The first disappointment in picking up Find Me is that Elio and Oliver’s reunion is relegated to the last 12 pages. That’s not a typo: their dewy romantic reprise takes up less space than a short story. In place of the sequel readers understandably might expect is nearly half a novel centered on Sami, who you may have reasonably forgotten was Elio’s father, as he meets a young woman on a train to Rome where he is traveling to see his troublingly unattached son. Now single himself — he divorced Elio’s mother soon after the boy went to college — Sami gets a second chance at love with Miranda, a precocious and troubled woman some decades his junior. For more than a hundred pages, readers wander through their first meeting, through Sami’s introduction to Miranda’s ailing father, through the revelation of private secrets (Miranda once wanted to have sex with her brother), and through laughably strained descriptions of sex (“‘My lighthouse,’ she gasped, reaching down my body and holding me firmly. ‘This is who we’ll be even when we’re seen fully clothed and prettified in public, you inside me, all cum and juices.’”). All this before Elio ever appears. While Sami may have had the most memorable lines from Call Me by Your Name (and all the more impactful in Michael Stuhlbarg’s riveting delivery), it seems a stretch that he should be the character whose story anchors the sequel. Sami was the side dish in the earlier novel, but in Find Me he is virtually the main course.
In the following sections, each dramatically shorter than Sami’s, Elio and Oliver manage their separate lives apart while dreaming of one another. Elio, now a successful musician living for a short while in Paris, meets Michel at a chamber music concert and instantly falls in love with the older man. This short relationship proceeds through several dead-end developments — including some brief musical sleuthing into a love affair between Michel’s long-dead father and a young Jewish musician — before Elio finally admits to his new lover that he’s never quite gotten over Oliver, a man who left him some 20 years ago for a career, wife, and family in the United States. When we catch up with Oliver, now a professor living a “humdrum, ever-so-boring day-to-day life in New Hampshire,” he’s at a house party, lusting after two younger colleagues of sorts, one a young man with a “significantly older boyfriend” (of course, no?), the other a younger, married woman from his yoga class toward whom Oliver acts in a manner that reads, at least in part, as predatory. As he falls asleep that night, he dreams of “the three of us naked in bed […] his sweat and hers mingled with mine.” These erotic reveries, and Elio’s honeyed voice echoing in his head, steady Oliver against the dull draining life he lives with his wife and children as a man in his mid-40s, “already dead — and yet too young, too young to die.” When he imagines Elio whispering “Find me,” it’s all the excuse Oliver needs to abandon wife and children and race across the sea to settle in with his erstwhile male lover, and somewhere over the Atlantic this father becomes a daddy once more. In such moments, we also glimpse the patriarchal energy that settles over Find Me and Call Me by Your Name like a bad smell. In both novels, it is only the male’s desire that matters, only his needs that have weight or substance; others pass in and out of the frame, their function only ever to be a catalyst for self-discovery, orgasm, or both, after which they may be discarded.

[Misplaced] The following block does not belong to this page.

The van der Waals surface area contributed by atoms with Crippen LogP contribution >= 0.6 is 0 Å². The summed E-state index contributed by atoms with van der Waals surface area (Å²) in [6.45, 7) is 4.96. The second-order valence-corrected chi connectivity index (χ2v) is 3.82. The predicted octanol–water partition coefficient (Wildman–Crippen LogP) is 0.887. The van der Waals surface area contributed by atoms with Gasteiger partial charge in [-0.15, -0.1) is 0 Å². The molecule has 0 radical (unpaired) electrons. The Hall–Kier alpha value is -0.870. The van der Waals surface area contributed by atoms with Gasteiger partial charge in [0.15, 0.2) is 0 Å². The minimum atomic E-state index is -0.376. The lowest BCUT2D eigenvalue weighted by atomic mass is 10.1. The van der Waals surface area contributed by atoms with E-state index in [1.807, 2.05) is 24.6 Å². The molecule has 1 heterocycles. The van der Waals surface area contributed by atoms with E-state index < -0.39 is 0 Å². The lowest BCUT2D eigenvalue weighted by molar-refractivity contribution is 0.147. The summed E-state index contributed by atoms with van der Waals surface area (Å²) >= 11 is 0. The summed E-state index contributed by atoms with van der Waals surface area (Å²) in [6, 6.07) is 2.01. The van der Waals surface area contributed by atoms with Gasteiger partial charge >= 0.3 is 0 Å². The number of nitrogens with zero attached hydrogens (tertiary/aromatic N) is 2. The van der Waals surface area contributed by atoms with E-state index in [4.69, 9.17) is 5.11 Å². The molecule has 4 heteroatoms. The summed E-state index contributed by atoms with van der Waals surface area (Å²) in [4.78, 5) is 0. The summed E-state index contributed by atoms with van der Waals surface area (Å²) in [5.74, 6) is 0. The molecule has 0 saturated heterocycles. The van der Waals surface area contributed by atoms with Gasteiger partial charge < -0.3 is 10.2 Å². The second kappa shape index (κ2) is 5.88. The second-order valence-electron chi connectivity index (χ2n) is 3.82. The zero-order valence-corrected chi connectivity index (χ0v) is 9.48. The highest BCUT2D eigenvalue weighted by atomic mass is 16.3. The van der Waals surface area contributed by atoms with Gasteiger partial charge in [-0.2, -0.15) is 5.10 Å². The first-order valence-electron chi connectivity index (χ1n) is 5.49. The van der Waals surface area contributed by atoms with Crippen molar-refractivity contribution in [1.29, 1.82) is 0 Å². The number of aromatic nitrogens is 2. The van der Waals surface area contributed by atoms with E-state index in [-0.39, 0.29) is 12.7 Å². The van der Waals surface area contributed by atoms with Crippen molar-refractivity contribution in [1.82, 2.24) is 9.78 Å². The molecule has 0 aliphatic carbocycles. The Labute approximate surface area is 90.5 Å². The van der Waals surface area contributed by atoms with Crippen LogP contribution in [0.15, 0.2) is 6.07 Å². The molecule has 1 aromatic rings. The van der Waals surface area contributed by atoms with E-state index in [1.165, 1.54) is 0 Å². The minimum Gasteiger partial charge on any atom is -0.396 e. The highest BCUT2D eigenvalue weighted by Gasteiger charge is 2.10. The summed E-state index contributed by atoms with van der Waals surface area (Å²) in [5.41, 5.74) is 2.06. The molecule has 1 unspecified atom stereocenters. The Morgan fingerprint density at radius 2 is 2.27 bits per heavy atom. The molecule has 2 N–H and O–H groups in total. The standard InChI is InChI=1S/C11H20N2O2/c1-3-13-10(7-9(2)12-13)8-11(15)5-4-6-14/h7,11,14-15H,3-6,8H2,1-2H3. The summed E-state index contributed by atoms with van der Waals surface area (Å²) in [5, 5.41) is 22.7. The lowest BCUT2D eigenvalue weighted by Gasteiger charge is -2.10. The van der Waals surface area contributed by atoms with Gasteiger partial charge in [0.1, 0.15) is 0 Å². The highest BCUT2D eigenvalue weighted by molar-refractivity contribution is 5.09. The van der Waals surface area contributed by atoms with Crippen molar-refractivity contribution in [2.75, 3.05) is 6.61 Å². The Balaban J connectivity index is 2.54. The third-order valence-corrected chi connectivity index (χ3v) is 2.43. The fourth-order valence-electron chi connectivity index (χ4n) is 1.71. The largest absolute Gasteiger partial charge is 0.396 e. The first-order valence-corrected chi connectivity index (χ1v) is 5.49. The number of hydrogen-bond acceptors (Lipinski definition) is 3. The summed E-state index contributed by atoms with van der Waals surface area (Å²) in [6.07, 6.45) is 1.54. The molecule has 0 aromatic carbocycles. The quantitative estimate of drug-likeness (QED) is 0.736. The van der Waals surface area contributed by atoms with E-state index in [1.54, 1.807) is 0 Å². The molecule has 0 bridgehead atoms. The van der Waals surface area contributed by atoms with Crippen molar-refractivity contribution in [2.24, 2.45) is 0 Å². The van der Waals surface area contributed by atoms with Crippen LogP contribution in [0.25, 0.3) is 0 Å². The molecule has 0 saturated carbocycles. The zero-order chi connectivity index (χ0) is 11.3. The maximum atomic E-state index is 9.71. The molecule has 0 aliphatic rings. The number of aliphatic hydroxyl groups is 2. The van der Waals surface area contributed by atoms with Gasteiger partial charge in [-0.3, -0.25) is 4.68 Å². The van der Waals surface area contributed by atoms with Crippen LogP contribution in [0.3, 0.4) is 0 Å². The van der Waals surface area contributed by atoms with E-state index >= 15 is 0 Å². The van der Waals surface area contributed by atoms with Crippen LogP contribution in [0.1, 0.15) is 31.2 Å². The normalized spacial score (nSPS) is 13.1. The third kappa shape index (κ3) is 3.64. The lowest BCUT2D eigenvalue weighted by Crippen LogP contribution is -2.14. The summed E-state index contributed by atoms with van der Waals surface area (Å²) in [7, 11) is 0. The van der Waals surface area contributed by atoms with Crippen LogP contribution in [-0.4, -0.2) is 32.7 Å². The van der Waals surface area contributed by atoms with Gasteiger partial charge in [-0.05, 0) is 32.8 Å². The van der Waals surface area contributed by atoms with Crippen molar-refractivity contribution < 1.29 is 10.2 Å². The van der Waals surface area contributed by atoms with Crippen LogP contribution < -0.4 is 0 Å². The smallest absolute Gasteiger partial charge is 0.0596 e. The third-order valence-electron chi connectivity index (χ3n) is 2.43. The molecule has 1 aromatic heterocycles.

At least one way to think about the new novel is as a rumination on fathers and daddies. Haunting memories of fathers who have passed and characters falling in love with much older men who resemble father figures saturate the pages of Find Me. There are strong and impactful reflections on loss, desire, and intimacy, but those themes seem rather diluted and distorted from their earlier pitch. That shift can be marked in a transition between Call Me by Your Name’s emphasis on youthful love and Find Me’s anxieties about middle age, about men who are losing their sexual allure, losing their relevance, losing their chance at the brief window in which life might toss a few crumbs in the yawning chasm of their desire. This may perhaps explain why Find Me appears to dwell so heavily on the cross-generational erotics: Sami’s with the much younger Miranda, Elio’s relationship with the much older Michel, Oliver’s desire for his younger friends, and finally, Elio’s relationship with the only-slight-older Oliver. Every daddy is, in the end, rewarded with a pretty young(er) thing, a sort of literary dose of Viagra for characters elegantly wringing their hands over the loss of youth and vitality. This complicates the characters in somewhat unsettling ways, but is this what audiences came for: the languid reveries of regretful older men and the hope of renewed sparkle they glimpse in the younger men and women who find them — rather implausibly, I think — irresistible?
Implausibility is familiar to the world of Call Me by Your Name just as it is to Find Me; these are two novels in which we watch not so much representations of human beings as representations of representations. For example, Sami, allegedly thinking on his feet and worried about how he’s coming off to the attractive young Miranda, blurts out: “It’s just that the magic of someone new never lasts long enough. We only want those we can’t have. It’s those we lost or who never knew we existed who leave their mark. The others barely echo.” These are words spoken less by a character than they are carefully prepared lines straining for depth. They might feel rich, in a fussy kind of way, falling from the mouth of a narrator — and even then, it’s really just bargain bin feeling expressed in an elevated register, isn’t it? — but they feel false in the mouth of what is supposed to be a believable human being. The flaws in these and other moments clarify the unique pleasures of reading authors like Alan Hollinghurst or Garth Greenwell: their characters feel real, even as they swim in prose brimming with masterful aesthetic absorption and delicious excess. That feeling real isn’t merely a trick of language, it’s a trick of writerly, storytelling craft; Hollinghurst’s and Greenwell’s characters come off the page because we feel that there’s something at stake in their experience, something we can connect to, but which stirs us anew and makes the encounter feel fresh. By comparison, Aciman’s characters read as hollow and shopworn, their idyllic lives vapid, inconsequential, uninteresting. Without anything anchoring them to the ground, neither an impactful realism nor the nuance and complications that make a life interesting to read, the characters in Find Me end up feeling merely lost.